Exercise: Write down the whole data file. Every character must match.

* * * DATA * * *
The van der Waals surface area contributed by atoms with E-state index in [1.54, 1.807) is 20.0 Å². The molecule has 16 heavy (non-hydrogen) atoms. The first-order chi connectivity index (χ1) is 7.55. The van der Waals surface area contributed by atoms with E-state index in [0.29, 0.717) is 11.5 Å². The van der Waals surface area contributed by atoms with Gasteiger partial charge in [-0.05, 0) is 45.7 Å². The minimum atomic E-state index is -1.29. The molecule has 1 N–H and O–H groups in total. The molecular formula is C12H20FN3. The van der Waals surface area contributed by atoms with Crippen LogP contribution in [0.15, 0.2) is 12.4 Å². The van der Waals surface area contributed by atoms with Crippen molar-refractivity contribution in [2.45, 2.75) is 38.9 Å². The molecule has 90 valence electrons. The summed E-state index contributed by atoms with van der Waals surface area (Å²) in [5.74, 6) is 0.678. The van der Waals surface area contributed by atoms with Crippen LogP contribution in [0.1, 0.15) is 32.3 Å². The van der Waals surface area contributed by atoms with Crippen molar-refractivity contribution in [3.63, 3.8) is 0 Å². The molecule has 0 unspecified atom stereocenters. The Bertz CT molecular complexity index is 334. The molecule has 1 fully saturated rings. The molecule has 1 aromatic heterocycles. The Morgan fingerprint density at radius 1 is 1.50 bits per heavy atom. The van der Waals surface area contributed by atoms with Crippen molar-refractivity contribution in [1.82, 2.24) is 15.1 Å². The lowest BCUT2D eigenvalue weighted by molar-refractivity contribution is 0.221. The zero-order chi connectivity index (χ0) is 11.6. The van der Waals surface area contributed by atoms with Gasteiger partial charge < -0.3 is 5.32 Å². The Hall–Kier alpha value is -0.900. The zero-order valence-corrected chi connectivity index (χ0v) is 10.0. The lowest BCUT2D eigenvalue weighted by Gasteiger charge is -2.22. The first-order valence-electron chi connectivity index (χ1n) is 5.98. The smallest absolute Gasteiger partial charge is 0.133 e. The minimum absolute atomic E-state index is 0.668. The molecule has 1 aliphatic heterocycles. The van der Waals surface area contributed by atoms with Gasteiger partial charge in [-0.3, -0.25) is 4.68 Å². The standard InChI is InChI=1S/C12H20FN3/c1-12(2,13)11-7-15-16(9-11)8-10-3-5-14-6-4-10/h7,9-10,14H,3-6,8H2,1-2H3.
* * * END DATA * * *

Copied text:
The van der Waals surface area contributed by atoms with E-state index in [1.54, 1.807) is 20.0 Å². The molecule has 16 heavy (non-hydrogen) atoms. The first-order chi connectivity index (χ1) is 7.55. The van der Waals surface area contributed by atoms with E-state index in [0.29, 0.717) is 11.5 Å². The van der Waals surface area contributed by atoms with Gasteiger partial charge in [-0.05, 0) is 45.7 Å². The minimum atomic E-state index is -1.29. The molecule has 1 N–H and O–H groups in total. The molecular formula is C12H20FN3. The van der Waals surface area contributed by atoms with Crippen LogP contribution in [0.15, 0.2) is 12.4 Å². The van der Waals surface area contributed by atoms with Crippen molar-refractivity contribution in [2.45, 2.75) is 38.9 Å². The molecule has 90 valence electrons. The summed E-state index contributed by atoms with van der Waals surface area (Å²) in [5.74, 6) is 0.678. The van der Waals surface area contributed by atoms with Crippen LogP contribution in [0.1, 0.15) is 32.3 Å². The van der Waals surface area contributed by atoms with Crippen molar-refractivity contribution in [3.63, 3.8) is 0 Å². The molecule has 0 unspecified atom stereocenters. The Bertz CT molecular complexity index is 334. The molecule has 1 fully saturated rings. The molecule has 1 aromatic heterocycles. The Morgan fingerprint density at radius 1 is 1.50 bits per heavy atom. The van der Waals surface area contributed by atoms with Crippen molar-refractivity contribution in [1.82, 2.24) is 15.1 Å². The lowest BCUT2D eigenvalue weighted by molar-refractivity contribution is 0.221. The zero-order chi connectivity index (χ0) is 11.6. The van der Waals surface area contributed by atoms with Gasteiger partial charge < -0.3 is 5.32 Å². The Hall–Kier alpha value is -0.900. The zero-order valence-corrected chi connectivity index (χ0v) is 10.0. The lowest BCUT2D eigenvalue weighted by Gasteiger charge is -2.22. The first-order valence-electron chi connectivity index (χ1n) is 5.98. The smallest absolute Gasteiger partial charge is 0.133 e. The minimum absolute atomic E-state index is 0.668. The molecule has 1 aliphatic heterocycles. The van der Waals surface area contributed by atoms with Gasteiger partial charge in [-0.3, -0.25) is 4.68 Å². The standard InChI is InChI=1S/C12H20FN3/c1-12(2,13)11-7-15-16(9-11)8-10-3-5-14-6-4-10/h7,9-10,14H,3-6,8H2,1-2H3.